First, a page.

Saturday, August 13, 2011

Tipping in Chinatown (Lucky Plaza Restaurant 新旺城酒家)

Char siu pork fried rice (叉燒炒飯)

It's not that I'm some sort of cheap soulless asshole (okay... maybe just a little), but I hate tipping. I don't understand the point of it, and I doubt I ever will. Before everyone goes apeshit explaining how "tips are the only way a lot of waiters/waitresses make ends meet as single parents supporting their five kids when their spouses fail to pay child support," let me explain exactly what I mean - I think the current system of tipping is dumb. There are certain expectations I have when I go to a restaurant. I feel like good customer service is a fairly reasonable one. So why exactly do I have to pay extra on top of the bill for something that should inherently be included? Because the social norm in the US is straight demented. The way the system in Japan works... everything that goes into the meal - ingredients, preparation time, service, etc. - is already priced into final cost. Maybe costs at restaurants would be higher, but there'd be no awkward post-meal deliberation of how much to leave and no one would leave feeling jipped for paying for an awful experience. That would be just dandy wouldn't it?

It's bad enough that I basically have to dole an additional 20% just for sitting down in a restaurant, but there's something worse. Far worse. Like when restaurants automatically append gratuity to their bills (party of two if it matters). When they do that... it removes any incentive for the waitstaff to do anything and it also removes my ability to voice displeasure without being confrontational. That's not me. I sip Haterade™, but I'm not out to advertise that. Anyway, why am I bitching about tipping all of a sudden? Because it happened in the last place I'd ever expect it - in Chinatown, at a place called "Lucky Plaza Restaurant," where I got hit with a $5 tip on an $18 meal. Are you freakin' kidding me? That's almost 28%. If I'm paying that much then you best be wiping my ass after I use the bathroom too. What makes this even more ludicrous is the fact that the service straight sucked. When I asked to box stuff up to take home, some chick literally tossed takeout boxes on the table and told me to do it myself. That ain't worth a 28% tip yo.

Oily rice particles

I wish I could tell you not to go there because half the staff needs to chill their hormones, but I'd be lying if I didn't admit the food was actually pretty dope. Lucky Plaza's a Cantonese restaurant with a menu that looked pretty stereotypical of random diner places in Hong Kong. They like doing shit like roasting meat and putting over rice, frying up slick plates of oily noodles, and making various types of dumplings - all of which are awesome things. That said, their char siu fried rice (叉燒炒飯) isn't bad. It's basically one part oil, one part rice, and one part roast pork... a delightfully heavy dish that's moderately flavorful for its simplicity. The pork isn't so tantalizing that the dish becomes the epitome of all fried rices, but it's on par with generic places in Hong Kong. I feel like the act of simply replicating an "authentic" version is testament enough to how well this was made. It's something I'd probably enjoy infinitely more if I were drunk... that kinda thing.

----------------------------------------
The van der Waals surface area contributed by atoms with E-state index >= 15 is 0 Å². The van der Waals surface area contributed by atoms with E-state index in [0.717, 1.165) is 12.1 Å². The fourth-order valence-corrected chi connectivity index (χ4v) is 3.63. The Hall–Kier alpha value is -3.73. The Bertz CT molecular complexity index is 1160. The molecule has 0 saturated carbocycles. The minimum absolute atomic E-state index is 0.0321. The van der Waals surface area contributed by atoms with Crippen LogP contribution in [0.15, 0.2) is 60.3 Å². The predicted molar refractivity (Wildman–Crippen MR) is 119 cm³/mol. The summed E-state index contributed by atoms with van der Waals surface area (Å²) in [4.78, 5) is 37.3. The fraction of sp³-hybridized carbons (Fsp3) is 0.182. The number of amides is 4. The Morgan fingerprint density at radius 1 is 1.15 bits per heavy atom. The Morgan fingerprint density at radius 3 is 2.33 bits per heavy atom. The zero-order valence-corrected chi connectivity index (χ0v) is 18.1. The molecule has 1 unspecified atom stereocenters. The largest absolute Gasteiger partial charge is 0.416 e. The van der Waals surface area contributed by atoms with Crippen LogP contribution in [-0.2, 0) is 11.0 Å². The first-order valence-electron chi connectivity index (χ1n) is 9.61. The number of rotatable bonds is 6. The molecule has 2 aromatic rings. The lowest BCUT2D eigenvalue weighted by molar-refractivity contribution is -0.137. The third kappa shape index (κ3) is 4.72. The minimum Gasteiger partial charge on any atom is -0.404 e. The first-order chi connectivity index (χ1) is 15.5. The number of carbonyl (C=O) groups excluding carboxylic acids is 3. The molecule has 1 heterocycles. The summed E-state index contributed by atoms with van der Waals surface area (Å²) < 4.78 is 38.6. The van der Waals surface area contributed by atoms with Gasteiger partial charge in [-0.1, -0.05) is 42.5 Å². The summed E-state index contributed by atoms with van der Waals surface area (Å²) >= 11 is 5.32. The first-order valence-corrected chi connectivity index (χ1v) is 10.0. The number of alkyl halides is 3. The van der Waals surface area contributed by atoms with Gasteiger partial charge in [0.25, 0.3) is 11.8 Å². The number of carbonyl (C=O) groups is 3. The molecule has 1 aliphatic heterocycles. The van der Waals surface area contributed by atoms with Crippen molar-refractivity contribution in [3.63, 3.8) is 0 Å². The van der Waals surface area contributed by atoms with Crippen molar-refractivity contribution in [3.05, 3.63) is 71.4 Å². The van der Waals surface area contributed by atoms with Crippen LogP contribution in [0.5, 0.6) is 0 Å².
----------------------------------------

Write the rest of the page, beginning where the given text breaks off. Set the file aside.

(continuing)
Beef chow fun (乾炒牛和)

Check that shit out. Glossy as a motherfucker. I'm probably not really the best person to ask about beef chow fun, because to me... the oilier it is the better it tastes. In my mind, there are few things in the world more sensual than rice noodles swimming in a pool of rendered beef fat. Aw yeah. Lucky Plaza might not be very good at refilling your water and junk like that, but at least they understand that oil is the key to making some sick rice noodles. Their version screams mediocrity, but given how difficult it is to make oily noodles taste any sort of bad, by default that makes it taste decent. Does that even make sense? Probably not. Peep this - similar to the fried rice, it's not a destination worthy dish, but if you're hungry and don't feel like waiting for the line at Wah Fung... it's not a bad consolation prize.

Soup dumplings (小籠包)

They also make soup dumplings. Eight of 'em for like $5. When you compare that to places like Joe's Ginger - and other places with "Joe" in the name - that seems pretty awesome (before they decided to tack on their asshat automatic tip I mean). To be entirely honest they're like everything else this restaurant does - good, but not life changing. Solid enough where you're impressed, but not so ridiculously awesome that you'd ever sell your firstborn for the recipe. Their soup dumplings have that stupid little nubbin of dough at the pinch point, and they don't possess translucently thin skins, but they are filled with a fairly surprising amount of soup. All for a super reasonable price... sort of. Plus if you think about it, most dumplings taste okay anyway. It's a meatball wrapped in dough... a pretty likable combination... even mediocre ones.

So yeah tl;dr time - Lucky Plaza makes pretty good food. They're pretty good at shit like roasting meats, stir-frying things with lots of oil, and making reasonably priced soup dumplings, but they need to chill the fuck out with their automatic tip (or step up their waiting game). That shit is ridiculous. I'd probably get food there again, but probably not eat there. Also, I still think tipping in the US is stupid.